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Phyllis Mary Kaberry
Phyllis Mary Kaberry (1910-1977), anthropologist, was born on 17 September 1910 at San Francisco, United States of America, eldest of three children of English-born parents Lewis Kaberry, architect, and his wife Hettie Emily, née Coggins. Lewis had expected to find work at San Francisco following the 1906 earthquake. About 1913 the family moved to New Zealand, thence to Newcastle, New South Wales, and finally in 1914 to Sydney, settling at Manly. From an early age Phyllis proved intelligent and adventurous, spending her childhood exploring Middle Harbour in a boat she and her two younger brothers had fashioned from corrugated iron. She attended Fort Street Girls' High School and the University of Sydney (B.A., 1933; M.A., 1935), winning the Wentworth medal in 1934 and gaining first-class honours for her master's thesis on 'Culture contact in Melanesia'. At university she and her comrade Margot Hentze joined Professor John Anderson's Freethought Society.
In 1934-35 Kaberry spent eighteen months (on grants) following the daily activities of Aborigines living along the Forrest and Lyne rivers in the Kimberley district of Western Australia; while in the area she made enduring friendships with (Dame) Mary and Elizabeth Durack. Kaberry's findings were published in Oceania (1934-36). From September 1936 she worked in Professor Bronislaw Malinowski's department at the London School of Economics (Ph.D., 1938). Her thesis, published as Aboriginal Woman (1939), strove to portray 'Aboriginal woman as she really is'—an integral part of Aboriginal culture, interesting in her own right. In a period when native women were generally depicted as either 'domesticated cows' or erotic objects her approach was rare.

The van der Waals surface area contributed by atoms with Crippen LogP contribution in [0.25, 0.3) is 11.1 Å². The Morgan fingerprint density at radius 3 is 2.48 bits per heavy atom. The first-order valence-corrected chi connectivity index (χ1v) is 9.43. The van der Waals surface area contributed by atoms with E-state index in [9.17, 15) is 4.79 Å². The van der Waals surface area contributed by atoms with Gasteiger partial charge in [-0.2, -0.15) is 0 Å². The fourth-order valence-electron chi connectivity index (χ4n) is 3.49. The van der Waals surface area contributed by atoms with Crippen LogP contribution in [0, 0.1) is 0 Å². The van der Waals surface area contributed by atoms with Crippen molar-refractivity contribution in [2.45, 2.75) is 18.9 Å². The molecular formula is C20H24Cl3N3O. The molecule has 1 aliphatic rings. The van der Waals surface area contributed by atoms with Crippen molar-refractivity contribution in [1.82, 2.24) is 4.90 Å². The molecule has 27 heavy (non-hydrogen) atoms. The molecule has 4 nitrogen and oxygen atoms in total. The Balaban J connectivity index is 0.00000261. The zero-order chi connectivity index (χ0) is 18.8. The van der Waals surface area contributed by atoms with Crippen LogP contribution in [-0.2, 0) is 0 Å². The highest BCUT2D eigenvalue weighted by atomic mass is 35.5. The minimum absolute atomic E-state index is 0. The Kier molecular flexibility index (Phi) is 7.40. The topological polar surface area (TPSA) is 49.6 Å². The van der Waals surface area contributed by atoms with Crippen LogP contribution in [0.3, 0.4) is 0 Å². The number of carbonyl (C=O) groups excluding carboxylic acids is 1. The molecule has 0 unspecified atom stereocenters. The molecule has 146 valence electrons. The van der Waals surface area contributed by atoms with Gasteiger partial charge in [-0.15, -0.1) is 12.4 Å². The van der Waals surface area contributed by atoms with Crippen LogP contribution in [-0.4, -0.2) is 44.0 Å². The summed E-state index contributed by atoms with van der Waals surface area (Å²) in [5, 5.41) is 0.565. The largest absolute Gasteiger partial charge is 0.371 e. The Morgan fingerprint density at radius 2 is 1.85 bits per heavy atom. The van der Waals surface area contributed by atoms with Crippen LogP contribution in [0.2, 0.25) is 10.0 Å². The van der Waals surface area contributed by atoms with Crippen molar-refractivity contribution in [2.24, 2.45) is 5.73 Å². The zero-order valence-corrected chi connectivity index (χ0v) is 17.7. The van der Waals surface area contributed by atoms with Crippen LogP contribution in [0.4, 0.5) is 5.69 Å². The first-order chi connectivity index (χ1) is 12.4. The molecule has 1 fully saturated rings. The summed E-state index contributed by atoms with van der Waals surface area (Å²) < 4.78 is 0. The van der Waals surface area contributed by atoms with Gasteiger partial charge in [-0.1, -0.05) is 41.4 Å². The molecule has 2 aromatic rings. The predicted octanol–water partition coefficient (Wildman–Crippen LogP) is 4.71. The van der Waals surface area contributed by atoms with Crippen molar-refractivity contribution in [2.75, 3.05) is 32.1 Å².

With the support of an Australian National Research Council grant, Dr Kaberry carried out field-work (1939-40) in the Sepik district of the mandated Territory of New Guinea. World War II forced her to return to Sydney. She spent 1940-41 writing up field-reports—two of which were published in Oceania (1941-42)—and working for the university's department of anthropology as an honorary assistant-lecturer. While successively holding Sterling and Carnegie fellowships (1941-43) at Yale University, U.S.A., she gave lectures and edited The Dynamics of Culture Change (New Haven, 1945), a posthumous collection of Malinowski's unpublished papers. Back in England, she was a research associate (1943-44) at the Royal Institute of International Affairs.
Invited by the Colonial Social Science Research Council to investigate the cause of malnutrition in the British Cameroons, Kaberry arrived in West Africa in January 1945. The years (1945-46, 1947-48, 1958, 1960, 1963) she spent there were possibly the happiest of her career. The African women she met were not shy and liked to swap gossip with her. Her friendship with them led her to complain on their behalf about the conduct of neighbouring tribesmen whose cattle were destroying the women's farms. Although she later claimed to have done very little, she was credited with having driven the cattle from Nso land and became something of a legend among the women. They honoured her by making her a 'Queen Mother'. Of the many accolades that she received, this was the one she most prized. The results of her research were published in Women of the Grassfields (London, 1952).
In January 1949 Kaberry had joined the staff of University College, London, and was reader in anthropology from 1950 until September 1977. She was a council-member (1951-54, 1953-59, 1960-63) and vice-president (1965-68) of the Royal Anthropological Institute of Great Britain and Ireland, and was awarded its Rivers (1957) and Wellcome (shared, 1959) medals. A pretty, vivacious woman, with shoulder-length brown hair which she usually wore tied in a bun, she loved music and English literature. In 1944 she took to Africa Shakespeare's plays, some poetry in compact editions, a recent translation of Jacob Burckhardt's Die Kultur der Renaissance in Italien, Lewis Carroll's Alice in Wonderland and Jane Austen's novels in omnibus form. She often sent poems inspired by her field-work experiences to her friends. Possessing a dry sense of humour, she liked to regale her male colleagues with the derogatory remarks African women made about their men and their lazy habits. Former students found her kind, helpful and comforting after other teachers had torn strips off them. Phyllis Kaberry died of acute alcohol poisoning by misadventure on 31 October 1977 in her Camden flat and was cremated.Biographical Sourcehttps://adb.anu.edu.au/biography/kaberry-phyllis-mary-10654